My second wind had hit me, and I was confident that nothing was going to stop me from finishing my round.
So, there I am, on the tee box of number 14 at the Reserve in Aloha, Oregon. I’m standing at my push cart, huddled under my umbrella. I’m soaked through and through. My shirts and pants are sticking to my body, and my feet are freezing from the mud and water soaking through my shoes. My head and hair are so wet my glasses keep sliding down my face. I’m channeling my inner Clash thinking, should I stay or should I go? I elected to stay (my addiction is still that strong). I bent over and teed up my very last golf ball, some Nike I found in the rough, and pushed my glasses back onto the top of my nose. I grabbed my 8 iron for the par 3, addressed the ball, and swung.
I don’t have to tell you that keeping your eye on your ball, both before and after you hit it, is probably the most important part of your golf game. Let me tell you, after that swing, I physically could not keep my eye on my ball, because with the momentum of my downswing, my glasses flew off my face and landed ten feet in front of me in the fairway grass. I ran to pick them up and held the lenses in front of my eyes, praying that I could somehow find my ball as it sailed through the air. The grey sky gave me nothing as I scanned it. Dejected, I slid my club back into the bag, zipped up the rain cover, and trudged on, regretting my decision to stay with every drop of rain that made it past my umbrella.
I was standing at the portable restroom off the 14th green, huddling under my umbrella against the wooden shed encompassing it, when the Clash came back into my head. I was soaking wet, cold, and tired (36 holes on foot in two days will do that to you), not to mention I had a five hour drive waiting for me, and perhaps most importantly, I was out of golf balls! With defeat looming over me, I sighed and dug through the pockets of my bag looking for my car keys and wallet so I wouldn’t have to wait to find them in the parking lot. I put my wallet in my back pocket and found my keys. They felt heavier than normal; I struggled to lift them out of the bag. As I held them, with the rain still pouring down on my bag, and me, and the mud still squishing through my shoes, water sprayed from my lips as I muttered one word loud enough for only me and the Golf Gods to hear, “No.”
I thrust my keys back into my golf bag, zipped up the pocket, and pushed my cart as close to the portable restroom as I could. After making sure the rain cover was completely zipped I took off running down the cart path to the clubhouse. What’s a little rain? I thought. The clubhouse emerged from the fog like land to a sailor lost at sea, and it had the same re-energizing effect on me as one would expect. I walked into the pro shop like Aragorn into Helm’s Deep.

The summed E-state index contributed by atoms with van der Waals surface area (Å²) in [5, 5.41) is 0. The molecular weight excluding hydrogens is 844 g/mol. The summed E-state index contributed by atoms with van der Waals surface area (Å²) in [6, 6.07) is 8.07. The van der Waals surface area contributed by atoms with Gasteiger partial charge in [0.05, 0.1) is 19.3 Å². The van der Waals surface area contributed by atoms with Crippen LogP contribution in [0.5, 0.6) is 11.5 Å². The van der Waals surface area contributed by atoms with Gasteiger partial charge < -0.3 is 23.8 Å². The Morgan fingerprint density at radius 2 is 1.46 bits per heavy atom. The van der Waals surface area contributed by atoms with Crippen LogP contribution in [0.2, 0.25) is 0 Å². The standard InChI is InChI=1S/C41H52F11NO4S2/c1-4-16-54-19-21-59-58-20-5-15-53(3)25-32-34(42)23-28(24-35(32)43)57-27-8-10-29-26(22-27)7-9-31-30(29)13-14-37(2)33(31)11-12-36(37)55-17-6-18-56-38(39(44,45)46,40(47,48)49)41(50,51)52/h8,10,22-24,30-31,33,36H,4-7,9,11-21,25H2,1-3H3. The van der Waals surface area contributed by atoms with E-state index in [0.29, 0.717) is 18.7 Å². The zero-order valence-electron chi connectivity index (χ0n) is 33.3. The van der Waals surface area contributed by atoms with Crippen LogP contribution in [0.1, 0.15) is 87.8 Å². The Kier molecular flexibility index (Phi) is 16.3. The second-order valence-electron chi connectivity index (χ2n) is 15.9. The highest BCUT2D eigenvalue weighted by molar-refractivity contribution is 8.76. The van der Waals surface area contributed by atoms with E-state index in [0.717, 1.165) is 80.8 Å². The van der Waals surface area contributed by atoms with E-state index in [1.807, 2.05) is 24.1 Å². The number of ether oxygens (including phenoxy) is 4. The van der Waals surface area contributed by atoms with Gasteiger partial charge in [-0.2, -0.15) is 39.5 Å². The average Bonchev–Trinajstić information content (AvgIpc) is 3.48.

I purchased two sleeves of balls, ammunition for my renewed assault on the course. I must have had a look on my face that inspired pity as well as compassion in the man behind the counter that knew only too well what I was going through. As I turned to leave, he said, “Hey kid, take this,” and tossed me a key to a cart. Seconds later, I was flying down the cart path with a towel around my head. I was rallying. My second wind had hit me, and I was confident that nothing was going to stop me from finishing my round. And then it occurred to me that this round, wet and cold and uncomfortable as it was, had been the most fun I’d had playing golf in a while.
I’m a competitive player. When I play, I want to beat my old records. If I don’t beat them, I don’t necessarily not have fun (I have fun doing anything golf related), but it’s just more satisfying to set new records. I call it the pursuit of truer nobility (“True nobility is being superior to your former self,” said Ernest Hemingway). But that day in the rain at the Reserve I wasn’t concerned with pars, birdies, or bogeys. I was playing golf in its purest form. I was free of concern. I was connected to nature, the course, my clubs, and my fellow players, though I hadn’t seen anyone on the course except for me for awhile. That connection I found in the rain is difficult to describe, but if I could describe it in one word, it’d be ethereal. I had this immense feeling of serenity and pure appreciation for the game, the course, and myself. In the mud and cold I had found the essence of this wonderful game. I was filled head to toe with an incredible lightness of being and an appreciation for golf.
After toweling myself off I stepped up to the 15th tee box and teed up a fresh ball. The rain was still coming down and I looked out over the fairway. It was a long par 5 and I couldn’t even see the green from the tee box. Feeling the spirit of golf in me, I addressed the ball and swung. Fortunately, my glasses remained on my head and my ball sailed down the fairway . . . along with my driver.
Ok, so much for heroics. Ethereal be damned. It was a nice feeling as long as it lasted. Defeat? No. Rain check? I’ll Reserve the last four holes, and play them twice next time I go.